In this review, we addressed risk factors for the spread of COVID-19 in the perspective of developing countries, and necessary measures to be undertaken to minimize or control its consequential crisis. Databases such as MEDLINE, PubMed, EMBASE, CINAHL, Web of Science, Scopus and websites of WHO, CDC, and ECDC were searched for relevant information and a narrative analysis approach was followed. As of April 10, 2020, there were a total of 1,674,967 cases and 101,483 deaths from COVID-19 in 210 countries, territories and two international conveyances around the world. During the same period Ethiopia has reported 64 confirmed cases, three deaths and four recoveries. Despite efforts being made to reduce most destinations, international flight especially to and from COVID-19 most hit countries were potential source of virus to the country. Large family size, low prevalence of the soap-based hand-washing practice, poor living conditions and social gatherings are among the main possible risk factors. On the other hand, limited health systems’ capacity in terms of trained workforce, medical supplies, diagnostic facilities, and intensive care units are possible challenges to control the pandemic. The current meagre testing capacity in the country that focuses only on suspected symptomatic cases while the virus is reportedly transmits from asymptomatic cases may result in a catastrophe due to its hidden spread in the community. For countries with weak economies, focusing their efforts on preventive measures is the best and yet cost-effective strategy. Some preventive efforts should focus on community health education about physical distancing, hand hygiene, use of personal protective equipment, self-isolation and quarantine in the context of the local situation. It is crucial to enhance self-reporting and community-based family level care to the symptomatic cases and their contacts. Additional care needs to be in place during burial ceremonies of the unavoidably dead bodies to prevent further contamination. The socio-psychological consequences of COVID-19 need to be given appropriate consideration to avoid unnecessary discrimination, stigma and social destructions. Finally, coordinated efforts to increase contact tracing, isolation, testing and treating needs to be strengthened through national and international collaborations.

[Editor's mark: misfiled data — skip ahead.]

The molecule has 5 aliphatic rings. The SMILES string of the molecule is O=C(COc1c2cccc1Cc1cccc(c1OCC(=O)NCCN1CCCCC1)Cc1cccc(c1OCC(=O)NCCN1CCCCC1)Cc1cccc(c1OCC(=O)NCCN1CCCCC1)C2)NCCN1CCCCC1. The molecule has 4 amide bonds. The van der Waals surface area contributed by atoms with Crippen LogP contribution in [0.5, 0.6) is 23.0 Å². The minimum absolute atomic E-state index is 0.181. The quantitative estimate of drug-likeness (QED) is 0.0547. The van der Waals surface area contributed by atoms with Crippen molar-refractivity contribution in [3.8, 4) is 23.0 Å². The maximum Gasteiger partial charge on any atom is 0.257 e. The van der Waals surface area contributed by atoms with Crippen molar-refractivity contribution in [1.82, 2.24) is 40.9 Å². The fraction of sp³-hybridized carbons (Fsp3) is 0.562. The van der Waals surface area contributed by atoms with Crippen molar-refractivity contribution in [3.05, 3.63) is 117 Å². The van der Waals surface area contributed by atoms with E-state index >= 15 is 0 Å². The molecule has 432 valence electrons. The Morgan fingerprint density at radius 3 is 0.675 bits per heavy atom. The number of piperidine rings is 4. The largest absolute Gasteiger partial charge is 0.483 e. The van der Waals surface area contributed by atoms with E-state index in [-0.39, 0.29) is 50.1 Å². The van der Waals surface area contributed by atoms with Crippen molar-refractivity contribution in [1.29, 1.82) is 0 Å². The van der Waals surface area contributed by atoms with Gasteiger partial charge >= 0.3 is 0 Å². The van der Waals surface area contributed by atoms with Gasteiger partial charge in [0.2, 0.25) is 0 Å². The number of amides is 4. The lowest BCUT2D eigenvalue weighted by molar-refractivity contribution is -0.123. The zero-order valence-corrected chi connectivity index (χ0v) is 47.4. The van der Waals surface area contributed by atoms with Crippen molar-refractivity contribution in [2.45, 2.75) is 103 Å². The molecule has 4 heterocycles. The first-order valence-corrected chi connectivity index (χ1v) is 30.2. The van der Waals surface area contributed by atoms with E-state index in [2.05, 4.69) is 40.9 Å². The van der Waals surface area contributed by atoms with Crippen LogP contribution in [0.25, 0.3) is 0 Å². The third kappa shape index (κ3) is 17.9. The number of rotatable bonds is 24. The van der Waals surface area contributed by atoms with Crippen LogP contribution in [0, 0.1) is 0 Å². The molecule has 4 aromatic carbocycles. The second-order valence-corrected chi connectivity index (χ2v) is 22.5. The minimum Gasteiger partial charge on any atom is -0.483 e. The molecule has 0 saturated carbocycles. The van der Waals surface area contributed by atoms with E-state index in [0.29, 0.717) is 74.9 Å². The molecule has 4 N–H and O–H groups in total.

Key words: Coronavirus Disease, COVID-19, SARS-COV-2, Corona risks, developing
CDC, Center for Disease Control; COVID-19, Corona Virus Disease of 2019; EPHI, Ethiopian Public Health Institute; ECDC, European Center for Disease Control; IQR, Interquartile Range; MERS, Middle East Respiratory Syndrome; USA, United States of America; WHO, World Health Organization.
Copyright © 2021 Author(s) retain the copyright of this article.
This article is published under the terms of the Creative Commons Attribution License 4.0